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To run a successful business it’s important you have the right team to support you. Hiring the ideal person for the job can change the future and the dynamic of the entire organisation. On the other hand, the wrong recruit has the potential to affect your organisation for years to come both financially and culturally.

Here are our Human Resource Consulting Division’s top 10 tips that will give you the best opportunity to recruit a great long term team member:

  1. Create a proper, clear and vivid job description. First and foremost, a concise job description helps candidates understand the scope of the role. The job description also focuses the search and ensures that all individuals in the recruitment process understand the position. A clear, focused overview minimizes the likelihood of being distracted by impressive but irrelevant candidates. Don’t be afraid to share what sets the business apart — is it business culture? Employee benefits? Development and advancement potential?
  2. Be clear in your advertisements. Consider what type of personality, skill set, and experience level is needed to succeed in the position. Determine what is needed for the role, and use that to identify what is a necessity and what is “nice to have.” Try to step inside the shoes of a job seeker and draft the job advertisement to appeal to them.
  3. Keep focused and don’t get distracted. Once you have defined the gap that the role will fill for your business, determine what that role will add to the current team dynamic. Refer to the job description and don’t get distracted by candidates that don’t fit the requirements. Work with a sense of urgency and don’t allow good candidates to slip through your fingers with delays.
  4. Make applying easy. Many businesses make the barrier to entry too high (and the reward too low) by requiring applicants to fill out page-after-page of information before they can even submit a resume. The candidates you most want to attract usually have other options and may opt out if the application is too laborious. Don’t include psychometric testing just for the sake of it. Only include extra steps if you have a reason for doing so and believe it is necessary.
  5. Create a consistent recruitment process. Ensure that the same recruitment process is followed for all candidates. This can help establish a consistent path for successful hiring. Be fair and treat everyone as equals, regardless of their background or skills. Appreciate their time and don’t judge a book by its cover.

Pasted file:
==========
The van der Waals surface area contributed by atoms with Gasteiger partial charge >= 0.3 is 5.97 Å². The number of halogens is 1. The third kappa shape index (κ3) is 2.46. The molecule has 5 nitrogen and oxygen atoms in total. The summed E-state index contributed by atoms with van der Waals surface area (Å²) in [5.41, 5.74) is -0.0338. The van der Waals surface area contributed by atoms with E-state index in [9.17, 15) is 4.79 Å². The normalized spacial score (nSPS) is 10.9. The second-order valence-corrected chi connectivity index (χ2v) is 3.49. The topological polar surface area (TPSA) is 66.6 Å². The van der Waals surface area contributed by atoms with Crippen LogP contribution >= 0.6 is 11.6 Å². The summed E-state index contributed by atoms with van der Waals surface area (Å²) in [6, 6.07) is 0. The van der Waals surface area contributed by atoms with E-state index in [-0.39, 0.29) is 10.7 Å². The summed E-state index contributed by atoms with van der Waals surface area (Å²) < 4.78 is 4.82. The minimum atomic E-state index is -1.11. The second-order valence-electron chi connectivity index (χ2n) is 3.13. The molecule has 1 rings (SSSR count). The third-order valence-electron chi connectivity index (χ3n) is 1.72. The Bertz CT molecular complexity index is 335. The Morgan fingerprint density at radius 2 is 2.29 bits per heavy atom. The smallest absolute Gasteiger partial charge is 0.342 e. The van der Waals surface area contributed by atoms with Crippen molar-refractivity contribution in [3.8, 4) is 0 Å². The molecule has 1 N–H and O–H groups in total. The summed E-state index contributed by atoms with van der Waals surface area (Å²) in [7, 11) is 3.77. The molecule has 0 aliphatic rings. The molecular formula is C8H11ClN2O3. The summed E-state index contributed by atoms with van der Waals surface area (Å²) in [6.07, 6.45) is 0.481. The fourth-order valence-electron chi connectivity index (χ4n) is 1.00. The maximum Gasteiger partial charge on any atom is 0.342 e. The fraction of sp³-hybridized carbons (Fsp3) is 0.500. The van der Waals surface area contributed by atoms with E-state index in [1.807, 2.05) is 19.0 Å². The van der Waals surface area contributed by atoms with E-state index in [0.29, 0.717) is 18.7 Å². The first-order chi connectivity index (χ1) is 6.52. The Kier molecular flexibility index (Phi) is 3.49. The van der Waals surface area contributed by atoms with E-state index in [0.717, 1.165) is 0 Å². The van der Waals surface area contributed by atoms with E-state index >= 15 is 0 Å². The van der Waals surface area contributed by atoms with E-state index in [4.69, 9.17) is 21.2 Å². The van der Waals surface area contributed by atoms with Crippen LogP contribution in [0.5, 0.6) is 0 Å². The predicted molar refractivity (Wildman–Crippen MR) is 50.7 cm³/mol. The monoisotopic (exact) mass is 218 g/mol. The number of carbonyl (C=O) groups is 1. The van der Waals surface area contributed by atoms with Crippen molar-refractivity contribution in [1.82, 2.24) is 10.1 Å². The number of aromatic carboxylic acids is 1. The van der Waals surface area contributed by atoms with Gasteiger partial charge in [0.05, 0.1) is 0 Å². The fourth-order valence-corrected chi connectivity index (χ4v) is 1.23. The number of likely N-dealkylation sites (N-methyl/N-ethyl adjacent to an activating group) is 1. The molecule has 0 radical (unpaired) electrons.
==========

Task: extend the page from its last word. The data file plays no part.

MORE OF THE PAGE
6. Get the most out of phone screenings. Prepare for the phone screening by looking over the candidate’s resume. During the screening, use open-ended questions to collect as much information as possible. Conduct a thorough assessment so that only candidates who seem like a good fit are brought in for face-to-face interviews.
  7. Interview with honesty. Ask for specific examples to truly grasp the person’s background. Minimise risk by always involving others from the organisation in the final selection process. This way, you will ensure objectivity in the process, you won’t be caught by your own bias. Don’t forget that an interview is a 2 way street. The candidate is also meeting you to gauge whether they could work for your organisation. What is your business offering the candidate that no other business offers? It’s not just about the financial package - it can include professional development, cross-training, business management exposure, potential for small team leadership, workplace flexibility, cohesive collaborative workplace and the opportunity for career progression. Along with this, also set out the expected work hours and their participation in team social activities to identify any individuals that may not fit in with the work and team culture.
  8. Perform reference checks before you offer. Confirm that your decision has been a good one and that the best fit has been selected by checking the provided references. This is the final opportunity you have to ensure you have selected the right person for the job. When issues are identified, assess if they would be relevant towards the role being performed. Once it all checks out, you can make the offer with confidence.
  9. Send the employment contract without delay. The employment contract should be ready to go by the time the reference checks are completed. You should send this out immediately and request it to be returned by a specific deadline. Don’t assume the individual is secured until this has been returned with a signature and always follow up if the deadline passes.
  10. Accept them with a complete onboarding experience. Once the offer has been made and accepted, notify your team of the new recruit’s role and starting date. Make sure a detailed induction program is followed – one that allows for the new employee to not only understand the rules and regulations of the business, but also to have access to a network that will help them settle in quickly and easily.

Putting extra effort into this process will help improve your business to be what you want it to be, and in making your team dynamic a great one.

Hanrick Curran’s Human Resource Consulting Division supports the business strategies of our clients by providing comprehensive HR consulting services. If you would like assistance with establishing or implementing your recruitment process, contact your usual Hanrick Curran Advisor or alternatively our Human Resource specialist, Sandra Delpeyrou on 07 3218 3900.

Please note that this publication is intended to provide a general summary and should not be relied upon as a substitute for personal advice.